The Origins of Christmas Traditions

‘Tis the season for decking the halls, trimming the tree, and making merry without giving any of it a second thought, but have you ever wondered what the origins of our most commonplace holiday traditions are? Perhaps a little insight into some of these rituals will give them further meaning and poignancy to you and your family!

Oh, Christmas Tree...

christmas tree 83121_640 Oh Christmas Tree...

Who would have ever thought that bringing a giant, living tree into your house and festooning it with myriad ornaments and decorations was a good idea? Apparently, the Germans did. The central, and most prominent Christmas decoration, the modern day Christmas tree, originated around the 15th or 16th century in Germany. These first trees were decorated with fruits, nuts, and other pretty edibles. The Christmas tree tradition would catch on in many countries around the world, with each culture contributing to the various ornaments we now place on the tree. The artificial tree was also a German invention. In the 19th century, the Germans made dyed goose feather “trees” in response to deforestation. Fake trees would eventually be made of brush bristles, aluminum, or now, more commonly out of PVC.

Here We Come A-wassailing…

carol singers 77903_640 Here We Come A-wassailing…

Who doesn’t picture Dickens-era carolers meandering through the snowy streets spreading Christmas cheer with their ancient yuletide hymns whenever they hear the term “a-wassailing”? Early versions of Christmas carols can actually be traced back all the way to 4th century Rome. Like other Christmas traditions, the idea of carols “went viral” across Europe, and evidence of the first carols written in the English language were recorded in the early 15th century. It’s not uncommon to still see merrymakers going from door to door serenading folks with tidings of comfort and joy. These days, we have both religious and secular Christmas songs that serve as the backdrop to our holiday revelry.

Hung by the Chimney with Care…

stockings Hung by the Chimney with Care…

All we now know about stockings comes purely from legend and traces back to everyone’s friend, Saint Nicholas. Saint Nick, as he’s often referred to, was a 4th century Christian bishop in the area now known as Turkey. He was known for his philanthropic acts, such as leaving coins in the shoes of the poor who left them outside for him to fill. Based on this, he became the model for who we now refer to as Santa Claus. Eventually kids began to leave out one of their socks to be filled, and later this evolved into stockings fashioned specifically for this purpose being hung by the chimney with care. While it was once common to get fruit and nuts in one’s stocking, modern practice is to place candy, gift cards, and small toys within. Traditionally, a stocking’s contents are opened before the gifts under the tree are tackled, but every family has their own special way of celebrating Christmas morning!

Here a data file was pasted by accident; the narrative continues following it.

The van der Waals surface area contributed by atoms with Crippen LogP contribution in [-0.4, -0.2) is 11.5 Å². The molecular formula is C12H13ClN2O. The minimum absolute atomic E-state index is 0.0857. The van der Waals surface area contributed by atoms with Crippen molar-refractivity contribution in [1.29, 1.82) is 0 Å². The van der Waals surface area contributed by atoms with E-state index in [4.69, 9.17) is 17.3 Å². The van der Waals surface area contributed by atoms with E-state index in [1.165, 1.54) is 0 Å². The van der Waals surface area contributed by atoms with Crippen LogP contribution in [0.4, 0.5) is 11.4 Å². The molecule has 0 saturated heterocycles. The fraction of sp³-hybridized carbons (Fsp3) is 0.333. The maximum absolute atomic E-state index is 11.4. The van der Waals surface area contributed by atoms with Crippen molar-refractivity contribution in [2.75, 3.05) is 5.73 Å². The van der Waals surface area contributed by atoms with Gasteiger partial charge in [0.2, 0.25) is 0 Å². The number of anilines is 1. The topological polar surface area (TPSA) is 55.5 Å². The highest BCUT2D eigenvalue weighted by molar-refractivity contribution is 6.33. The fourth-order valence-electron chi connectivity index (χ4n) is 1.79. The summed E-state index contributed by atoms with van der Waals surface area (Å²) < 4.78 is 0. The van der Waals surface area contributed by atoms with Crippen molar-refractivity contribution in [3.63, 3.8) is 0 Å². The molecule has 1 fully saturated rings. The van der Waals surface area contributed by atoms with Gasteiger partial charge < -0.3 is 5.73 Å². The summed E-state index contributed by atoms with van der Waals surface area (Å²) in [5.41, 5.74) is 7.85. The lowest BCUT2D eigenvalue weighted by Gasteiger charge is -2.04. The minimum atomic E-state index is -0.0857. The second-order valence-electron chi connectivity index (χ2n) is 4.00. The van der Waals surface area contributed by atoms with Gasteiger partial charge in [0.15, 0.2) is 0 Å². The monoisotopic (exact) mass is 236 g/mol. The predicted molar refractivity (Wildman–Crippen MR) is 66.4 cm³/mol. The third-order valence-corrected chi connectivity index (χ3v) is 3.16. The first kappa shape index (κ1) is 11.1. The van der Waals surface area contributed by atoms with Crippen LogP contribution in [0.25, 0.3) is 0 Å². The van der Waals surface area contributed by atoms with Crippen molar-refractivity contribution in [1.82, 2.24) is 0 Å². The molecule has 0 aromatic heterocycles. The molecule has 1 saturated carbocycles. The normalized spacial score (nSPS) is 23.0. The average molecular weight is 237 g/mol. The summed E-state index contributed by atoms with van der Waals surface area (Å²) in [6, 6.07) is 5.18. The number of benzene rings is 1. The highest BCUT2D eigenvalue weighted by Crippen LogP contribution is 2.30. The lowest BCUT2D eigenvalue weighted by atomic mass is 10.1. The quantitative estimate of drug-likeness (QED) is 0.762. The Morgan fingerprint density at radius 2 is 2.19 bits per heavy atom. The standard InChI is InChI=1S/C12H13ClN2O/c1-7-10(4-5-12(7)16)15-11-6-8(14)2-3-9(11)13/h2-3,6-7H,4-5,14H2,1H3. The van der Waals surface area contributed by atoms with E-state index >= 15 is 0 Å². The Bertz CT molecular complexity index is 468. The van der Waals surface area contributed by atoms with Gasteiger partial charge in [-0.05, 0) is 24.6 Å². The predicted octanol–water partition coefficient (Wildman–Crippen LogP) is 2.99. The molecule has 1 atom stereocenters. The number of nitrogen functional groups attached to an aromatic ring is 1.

With Every Christmas Card I Write…

card With Every Christmas Card I Write…

Either you love, or vehemently dislike, writing out and mailing Christmas cards each year, but it’s still quite commonplace to exchange them. Compared to the aforementioned traditions, this one is fairly young in comparison. In the mid-19th century, an English inventor named Sir Henry Cole commissioned the first commercially produced Christmas cards from a local illustrator by the name of John Callcott Horsley. The card was controversial because it depicted a child drinking wine. However, this scandal only served to make the card more popular, and Cole sold over 2000 copies. Christmas cards found their way across the pond in the late 19th century and have become a holiday staple ever since. These days, folks commonly customize cards online or send e-cards instead of a printed version.

Now Bring Us Some Figgy Pudding

Quail Now Bring Us Some Figgy Pudding

Or don’t. Thankfully certain Christmas traditions of yore have gone by the wayside, despite the fact that we continue to sing their lyrical praises with each passing year. Figgy pudding originated hundreds of years ago in England and never quite caught on in the States. Other foregone Christmas fare includes oysters, quail, boar’s head, goose, and fish pie. Somehow the much maligned fruitcake, a version of which can be traced back to ancient Rome, has stood the test of time, though you might be hard pressed to find anyone who actually likes it.

This is just a small sample of the countless Christmas traditions we enjoy each year! Rituals we take for granted have a long and interesting history, and perhaps we can start a new tradition of teaching our children about their origins!

EAT

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STAY

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